Wetlands

, Volume 33, Issue 6, pp 1037–1061 | Cite as

Rates and Probable Causes of Freshwater Tidal Marsh Failure, Potomac River Estuary, Northern Virginia, USA

  • Ronald J. Litwin
  • Joseph P. Smoot
  • Milan J. Pavich
  • Erik Oberg
  • Brent Steury
  • Ben Helwig
  • Helaine W. Markewich
  • Vincent L. Santucci
  • Geoffrey Sanders
Article

Abstract

Dyke Marsh, a distal tidal marsh along the Potomac River estuary, is diminishing rapidly in areal extent. This study documents Dyke Marsh erosion rates from the early-1860s to the present during pre-mining, mining, and post-mining phases. From the late-1930s to the mid-1970s, Dyke Marsh and the adjacent shallow riverbottom were mined for gravel, resulting in a ~55 % initial loss of area. Marsh loss continued during the post-mining phase (1976–2012). Causes of post-mining loss were unknown, but were thought to include Potomac River flooding. Post-mining areal-erosion rates increased from 0.138 ha yr−1 (~0.37 ac yr−1) to 0.516 ha yr−1 (~1.67 ac yr−1), and shoreline-erosion rates increased from 0.76 m yr−1 (~2.5 ft yr−1) to 2.60 m yr−1 (~8.5 ft yr−1). Results suggest the accelerating post-mining erosion reflects a process-driven feedback loop, enabled by the marsh's severely-altered geomorphic and hydrologic baseline system; the primary post-mining degradation process is wave-induced erosion from northbound cyclonic storms. Dyke Marsh erosion rates are now comparable to, or exceed, rates for proximal coastal marshes in the same region. Persistent and accelerated erosion of marshland long after cessation of mining illustrates the long-term, and potentially devastating, effects that temporally-restricted, anthropogenic destabilization can have on estuarine marsh systems.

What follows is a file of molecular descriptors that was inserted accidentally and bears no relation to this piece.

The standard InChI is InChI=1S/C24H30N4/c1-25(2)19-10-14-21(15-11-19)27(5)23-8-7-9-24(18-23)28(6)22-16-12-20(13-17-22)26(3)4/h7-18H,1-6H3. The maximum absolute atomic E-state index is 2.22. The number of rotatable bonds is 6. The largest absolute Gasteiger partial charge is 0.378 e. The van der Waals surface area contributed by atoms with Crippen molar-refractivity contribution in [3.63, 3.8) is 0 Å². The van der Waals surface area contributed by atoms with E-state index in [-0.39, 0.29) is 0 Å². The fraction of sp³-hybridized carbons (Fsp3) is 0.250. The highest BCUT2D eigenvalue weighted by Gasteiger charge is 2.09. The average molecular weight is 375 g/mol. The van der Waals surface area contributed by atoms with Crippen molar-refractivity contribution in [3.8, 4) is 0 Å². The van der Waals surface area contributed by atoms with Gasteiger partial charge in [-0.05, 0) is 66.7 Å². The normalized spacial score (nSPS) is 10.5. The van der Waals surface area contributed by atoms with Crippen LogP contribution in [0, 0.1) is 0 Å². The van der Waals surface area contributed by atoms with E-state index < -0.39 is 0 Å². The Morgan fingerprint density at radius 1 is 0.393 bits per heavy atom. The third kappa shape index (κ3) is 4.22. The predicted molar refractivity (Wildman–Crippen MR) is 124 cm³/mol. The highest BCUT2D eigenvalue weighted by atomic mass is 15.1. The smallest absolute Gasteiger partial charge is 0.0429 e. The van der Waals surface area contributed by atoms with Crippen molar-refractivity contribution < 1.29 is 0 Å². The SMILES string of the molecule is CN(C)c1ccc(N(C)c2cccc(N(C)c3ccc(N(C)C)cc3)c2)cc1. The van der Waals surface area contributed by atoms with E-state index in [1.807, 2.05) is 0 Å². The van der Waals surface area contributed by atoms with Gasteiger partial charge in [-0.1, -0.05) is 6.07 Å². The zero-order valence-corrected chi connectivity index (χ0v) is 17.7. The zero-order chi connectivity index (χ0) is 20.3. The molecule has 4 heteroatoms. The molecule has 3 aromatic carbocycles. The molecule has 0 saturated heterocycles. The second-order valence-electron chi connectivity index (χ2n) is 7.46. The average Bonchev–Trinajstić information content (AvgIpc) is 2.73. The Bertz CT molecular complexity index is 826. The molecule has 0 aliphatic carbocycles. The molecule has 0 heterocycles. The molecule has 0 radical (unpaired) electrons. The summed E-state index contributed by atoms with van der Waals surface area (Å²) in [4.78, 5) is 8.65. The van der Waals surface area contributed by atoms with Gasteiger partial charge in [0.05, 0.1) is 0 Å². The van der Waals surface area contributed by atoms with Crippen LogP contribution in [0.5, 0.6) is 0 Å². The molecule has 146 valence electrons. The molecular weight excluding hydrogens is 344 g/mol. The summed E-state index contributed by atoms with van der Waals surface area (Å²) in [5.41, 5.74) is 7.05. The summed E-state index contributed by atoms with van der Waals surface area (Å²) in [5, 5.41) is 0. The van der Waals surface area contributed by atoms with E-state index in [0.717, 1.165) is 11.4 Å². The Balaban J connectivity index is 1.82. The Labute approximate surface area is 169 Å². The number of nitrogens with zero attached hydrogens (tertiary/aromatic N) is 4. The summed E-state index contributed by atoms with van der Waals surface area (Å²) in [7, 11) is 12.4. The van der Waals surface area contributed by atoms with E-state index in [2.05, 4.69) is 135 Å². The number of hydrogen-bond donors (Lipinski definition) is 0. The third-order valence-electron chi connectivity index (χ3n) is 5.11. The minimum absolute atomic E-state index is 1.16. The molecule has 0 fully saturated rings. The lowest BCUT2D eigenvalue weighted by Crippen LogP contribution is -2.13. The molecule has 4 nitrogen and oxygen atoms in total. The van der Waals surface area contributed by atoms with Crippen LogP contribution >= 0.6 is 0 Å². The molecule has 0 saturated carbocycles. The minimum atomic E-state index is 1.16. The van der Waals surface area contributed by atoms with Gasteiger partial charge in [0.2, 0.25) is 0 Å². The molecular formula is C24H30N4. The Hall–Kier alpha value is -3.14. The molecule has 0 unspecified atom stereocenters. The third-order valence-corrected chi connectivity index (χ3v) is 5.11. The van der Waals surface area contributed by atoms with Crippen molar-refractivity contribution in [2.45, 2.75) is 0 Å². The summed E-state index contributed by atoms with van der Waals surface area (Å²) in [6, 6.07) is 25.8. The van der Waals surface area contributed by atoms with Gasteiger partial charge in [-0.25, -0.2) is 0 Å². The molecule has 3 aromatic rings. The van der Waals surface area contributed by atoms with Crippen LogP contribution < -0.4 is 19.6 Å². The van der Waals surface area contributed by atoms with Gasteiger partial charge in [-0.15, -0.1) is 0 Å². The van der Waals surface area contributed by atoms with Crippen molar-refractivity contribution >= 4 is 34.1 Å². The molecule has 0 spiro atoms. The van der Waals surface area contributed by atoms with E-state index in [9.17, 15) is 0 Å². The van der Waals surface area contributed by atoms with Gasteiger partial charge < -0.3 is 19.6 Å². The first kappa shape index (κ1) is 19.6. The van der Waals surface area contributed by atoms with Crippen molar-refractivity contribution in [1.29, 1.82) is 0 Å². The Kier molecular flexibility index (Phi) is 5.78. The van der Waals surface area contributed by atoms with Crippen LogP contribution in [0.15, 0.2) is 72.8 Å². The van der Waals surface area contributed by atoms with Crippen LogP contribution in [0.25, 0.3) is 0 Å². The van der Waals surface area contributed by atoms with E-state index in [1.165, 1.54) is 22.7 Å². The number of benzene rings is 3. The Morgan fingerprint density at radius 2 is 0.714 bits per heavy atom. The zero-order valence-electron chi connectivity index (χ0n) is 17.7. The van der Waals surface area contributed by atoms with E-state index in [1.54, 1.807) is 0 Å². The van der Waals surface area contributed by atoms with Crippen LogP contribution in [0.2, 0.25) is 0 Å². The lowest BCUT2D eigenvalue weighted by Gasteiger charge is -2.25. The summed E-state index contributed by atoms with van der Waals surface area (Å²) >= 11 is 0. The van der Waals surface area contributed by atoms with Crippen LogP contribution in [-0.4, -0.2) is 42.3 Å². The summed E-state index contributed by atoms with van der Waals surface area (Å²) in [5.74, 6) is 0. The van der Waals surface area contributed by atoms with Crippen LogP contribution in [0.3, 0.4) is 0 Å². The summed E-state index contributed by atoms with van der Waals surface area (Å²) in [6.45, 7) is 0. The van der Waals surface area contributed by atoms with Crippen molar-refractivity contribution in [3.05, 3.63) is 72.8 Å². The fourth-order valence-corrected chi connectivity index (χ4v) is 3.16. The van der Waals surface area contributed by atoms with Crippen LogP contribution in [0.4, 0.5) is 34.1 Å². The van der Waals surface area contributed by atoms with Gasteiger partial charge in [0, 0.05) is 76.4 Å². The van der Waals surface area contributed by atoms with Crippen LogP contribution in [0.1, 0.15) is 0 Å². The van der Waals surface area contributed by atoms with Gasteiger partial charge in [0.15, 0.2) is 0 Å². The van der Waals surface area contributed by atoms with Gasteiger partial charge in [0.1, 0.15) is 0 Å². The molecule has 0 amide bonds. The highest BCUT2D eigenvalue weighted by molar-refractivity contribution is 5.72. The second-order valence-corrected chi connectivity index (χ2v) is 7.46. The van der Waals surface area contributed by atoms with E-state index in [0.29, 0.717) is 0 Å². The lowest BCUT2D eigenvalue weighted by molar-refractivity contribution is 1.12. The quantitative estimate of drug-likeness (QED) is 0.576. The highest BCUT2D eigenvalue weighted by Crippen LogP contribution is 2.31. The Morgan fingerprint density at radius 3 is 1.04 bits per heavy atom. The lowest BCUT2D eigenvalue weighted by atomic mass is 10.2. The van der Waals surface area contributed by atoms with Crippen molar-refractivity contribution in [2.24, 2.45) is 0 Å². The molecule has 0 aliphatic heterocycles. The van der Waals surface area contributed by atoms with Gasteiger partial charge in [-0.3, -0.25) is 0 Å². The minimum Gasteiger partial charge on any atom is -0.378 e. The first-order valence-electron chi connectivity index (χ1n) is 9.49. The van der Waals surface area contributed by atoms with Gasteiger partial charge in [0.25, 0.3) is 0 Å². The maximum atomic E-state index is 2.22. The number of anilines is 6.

Keywords

Dredging National Park Potomac River Wave erosion Wetland erosion Northbound cyclonic storms 

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Copyright information

© US Government 2013

Authors and Affiliations

  • Ronald J. Litwin
    • 1
  • Joseph P. Smoot
    • 1
  • Milan J. Pavich
    • 1
  • Erik Oberg
    • 2
  • Brent Steury
    • 2
  • Ben Helwig
    • 2
  • Helaine W. Markewich
    • 3
  • Vincent L. Santucci
    • 4
  • Geoffrey Sanders
    • 5
  1. 1.U.S. Geological Survey, MS926A, USGS National CenterRestonUSA
  2. 2.U.S. National Park ServiceMcLeanUSA
  3. 3.U.S. Geological SurveyNorcrossUSA
  4. 4.U.S. National Park ServiceWashingtonUSA
  5. 5.U.S. National Park ServiceWashingtonUSA

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